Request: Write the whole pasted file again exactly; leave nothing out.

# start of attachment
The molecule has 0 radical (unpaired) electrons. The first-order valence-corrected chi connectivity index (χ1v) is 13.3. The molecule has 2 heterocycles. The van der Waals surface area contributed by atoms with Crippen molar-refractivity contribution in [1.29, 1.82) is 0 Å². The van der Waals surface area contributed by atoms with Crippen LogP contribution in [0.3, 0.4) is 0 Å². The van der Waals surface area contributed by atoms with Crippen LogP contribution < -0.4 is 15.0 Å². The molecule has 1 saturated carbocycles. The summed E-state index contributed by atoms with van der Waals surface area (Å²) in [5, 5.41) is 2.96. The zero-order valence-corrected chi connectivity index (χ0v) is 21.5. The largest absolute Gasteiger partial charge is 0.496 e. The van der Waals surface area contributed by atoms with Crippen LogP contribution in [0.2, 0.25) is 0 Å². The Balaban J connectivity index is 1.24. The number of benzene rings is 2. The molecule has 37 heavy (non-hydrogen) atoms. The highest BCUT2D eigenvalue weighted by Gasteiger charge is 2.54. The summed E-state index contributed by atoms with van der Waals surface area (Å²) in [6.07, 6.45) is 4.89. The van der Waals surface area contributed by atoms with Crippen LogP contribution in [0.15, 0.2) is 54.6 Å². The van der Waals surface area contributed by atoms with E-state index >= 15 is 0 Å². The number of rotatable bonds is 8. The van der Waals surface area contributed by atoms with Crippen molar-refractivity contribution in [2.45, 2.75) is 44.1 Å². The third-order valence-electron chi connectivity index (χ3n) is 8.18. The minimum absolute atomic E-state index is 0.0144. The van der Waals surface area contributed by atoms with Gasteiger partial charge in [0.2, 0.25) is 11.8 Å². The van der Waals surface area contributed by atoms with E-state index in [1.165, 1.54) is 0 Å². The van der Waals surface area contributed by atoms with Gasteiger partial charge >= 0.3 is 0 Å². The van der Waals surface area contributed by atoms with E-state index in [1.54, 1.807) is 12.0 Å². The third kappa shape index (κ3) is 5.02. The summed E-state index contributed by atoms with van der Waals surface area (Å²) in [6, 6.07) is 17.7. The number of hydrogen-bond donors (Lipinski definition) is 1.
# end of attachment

The molecule has 0 radical (unpaired) electrons. The first-order valence-corrected chi connectivity index (χ1v) is 13.3. The molecule has 2 heterocycles. The van der Waals surface area contributed by atoms with Crippen molar-refractivity contribution in [1.29, 1.82) is 0 Å². The van der Waals surface area contributed by atoms with Crippen LogP contribution in [0.3, 0.4) is 0 Å². The van der Waals surface area contributed by atoms with Crippen LogP contribution < -0.4 is 15.0 Å². The molecule has 1 saturated carbocycles. The summed E-state index contributed by atoms with van der Waals surface area (Å²) in [5, 5.41) is 2.96. The zero-order valence-corrected chi connectivity index (χ0v) is 21.5. The largest absolute Gasteiger partial charge is 0.496 e. The van der Waals surface area contributed by atoms with Crippen LogP contribution in [0.2, 0.25) is 0 Å². The Balaban J connectivity index is 1.24. The number of benzene rings is 2. The molecule has 37 heavy (non-hydrogen) atoms. The highest BCUT2D eigenvalue weighted by Gasteiger charge is 2.54. The summed E-state index contributed by atoms with van der Waals surface area (Å²) in [6.07, 6.45) is 4.89. The van der Waals surface area contributed by atoms with Crippen LogP contribution in [0.15, 0.2) is 54.6 Å². The van der Waals surface area contributed by atoms with E-state index >= 15 is 0 Å². The number of rotatable bonds is 8. The van der Waals surface area contributed by atoms with Crippen molar-refractivity contribution in [2.45, 2.75) is 44.1 Å². The third-order valence-electron chi connectivity index (χ3n) is 8.18. The minimum absolute atomic E-state index is 0.0144. The van der Waals surface area contributed by atoms with Gasteiger partial charge in [0.2, 0.25) is 11.8 Å². The van der Waals surface area contributed by atoms with E-state index in [1.165, 1.54) is 0 Å². The van der Waals surface area contributed by atoms with Gasteiger partial charge >= 0.3 is 0 Å². The van der Waals surface area contributed by atoms with E-state index in [1.54, 1.807) is 12.0 Å². The third kappa shape index (κ3) is 5.02. The summed E-state index contributed by atoms with van der Waals surface area (Å²) in [6, 6.07) is 17.7. The number of hydrogen-bond donors (Lipinski definition) is 1.